And then there is the matter of determining who gets paid what. The reparations advocates come up with their dollar figure based in a calculation of hours worked, wages at the time, and interest that would be accrued. But that’s not how things really work. Again, the wages of my grandfathers and great-grandfathers were spent in their generation, dispersed into the economy, and there is nothing left for me. The reality is that the modern ancestors of slaves benefit from the economy in the same way that we all do, thus paying them with interest would not make any sense and especially when that money would be taken from their innocent fellow citizens. Then there’s the reality that not all American black people are ancestors of slaves, some of them are recent immigrants from Africa, some have mixed ancestry and others may actually be the ancestors of black slave owners. Yes, there were slave-owning black people in the American South—should their ancestors pay or be paid?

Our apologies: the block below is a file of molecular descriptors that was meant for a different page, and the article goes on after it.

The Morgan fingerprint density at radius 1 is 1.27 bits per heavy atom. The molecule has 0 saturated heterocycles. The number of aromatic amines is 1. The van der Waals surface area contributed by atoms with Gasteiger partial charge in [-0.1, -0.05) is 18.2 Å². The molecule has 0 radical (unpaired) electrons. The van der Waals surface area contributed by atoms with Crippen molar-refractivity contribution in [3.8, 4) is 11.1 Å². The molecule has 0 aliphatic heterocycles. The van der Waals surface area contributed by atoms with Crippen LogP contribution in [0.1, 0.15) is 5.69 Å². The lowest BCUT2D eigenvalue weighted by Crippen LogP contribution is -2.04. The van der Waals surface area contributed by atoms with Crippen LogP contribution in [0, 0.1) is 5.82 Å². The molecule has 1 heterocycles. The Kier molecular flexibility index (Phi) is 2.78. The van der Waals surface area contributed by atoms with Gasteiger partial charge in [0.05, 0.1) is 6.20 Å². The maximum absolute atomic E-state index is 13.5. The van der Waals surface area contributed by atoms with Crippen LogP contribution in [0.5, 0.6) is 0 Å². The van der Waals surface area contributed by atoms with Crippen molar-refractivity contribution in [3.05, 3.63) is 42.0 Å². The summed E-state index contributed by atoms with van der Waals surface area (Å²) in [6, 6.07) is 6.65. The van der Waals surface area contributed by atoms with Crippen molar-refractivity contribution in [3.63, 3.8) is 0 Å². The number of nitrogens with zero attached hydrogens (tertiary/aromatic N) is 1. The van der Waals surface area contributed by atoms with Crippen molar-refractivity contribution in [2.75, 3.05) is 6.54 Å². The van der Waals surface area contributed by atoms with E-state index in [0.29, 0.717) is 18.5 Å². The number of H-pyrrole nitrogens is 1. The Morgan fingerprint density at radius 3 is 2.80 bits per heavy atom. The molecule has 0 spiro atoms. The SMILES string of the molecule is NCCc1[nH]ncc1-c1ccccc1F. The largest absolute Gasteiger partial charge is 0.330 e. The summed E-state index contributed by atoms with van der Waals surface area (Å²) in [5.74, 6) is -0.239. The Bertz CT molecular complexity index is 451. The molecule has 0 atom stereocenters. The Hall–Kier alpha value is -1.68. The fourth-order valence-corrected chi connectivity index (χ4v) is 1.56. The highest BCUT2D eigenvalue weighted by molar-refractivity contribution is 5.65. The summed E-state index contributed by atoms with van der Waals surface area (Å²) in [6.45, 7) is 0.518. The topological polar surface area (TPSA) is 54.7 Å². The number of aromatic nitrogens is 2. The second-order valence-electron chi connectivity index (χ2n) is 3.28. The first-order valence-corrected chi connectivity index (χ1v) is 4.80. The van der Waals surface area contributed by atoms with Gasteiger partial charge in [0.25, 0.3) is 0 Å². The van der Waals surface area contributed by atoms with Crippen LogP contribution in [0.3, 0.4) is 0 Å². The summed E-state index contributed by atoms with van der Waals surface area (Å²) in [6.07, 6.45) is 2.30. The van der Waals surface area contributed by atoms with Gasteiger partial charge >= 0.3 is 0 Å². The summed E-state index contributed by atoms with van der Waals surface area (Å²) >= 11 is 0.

So, what do we do, start compensating based in DNA tests, as in, “You’re 1/5th black and thus entitled to X…”?

Do we prorate based on how much someone benefited from affirmative action?

Will multi-millionaires, those who obviously have done well, be paid?

Do we deduct welfare payments, etc?

Grading everyone based on their ancestors reinforces all the wrong ideas. It is measuring a person’s worth based on their ancestors rather than their own individual merits and exactly the thing we should be getting away from. Besides that, it is severely undervaluing the worth of a US citizenship, there are people fighting for the opportunity to be here, and our economy is much better here than it is in Africa. Yes, certainly a black person born into an urban environment may face unique difficulties. But then there are many immigrants who come here with nothing, who settle in the same neighborhoods and do advance. And where does it end, do we owe the followers of Joseph Smith for the systematic oppression of them and their religion? Do we owe the Republican party for the attacks against them by the KKK and lynchings of party members? It is just not a good direction to go, it is divisive, it will hurt the wrong people, and we are already deep in debt as a nation. Why should our grandchildren (black, white and other) pay interest to the Federal Reserve and other wealthy people for what is only a symbolic gesture and, if we are honest, won’t remove the stain of the past anyway?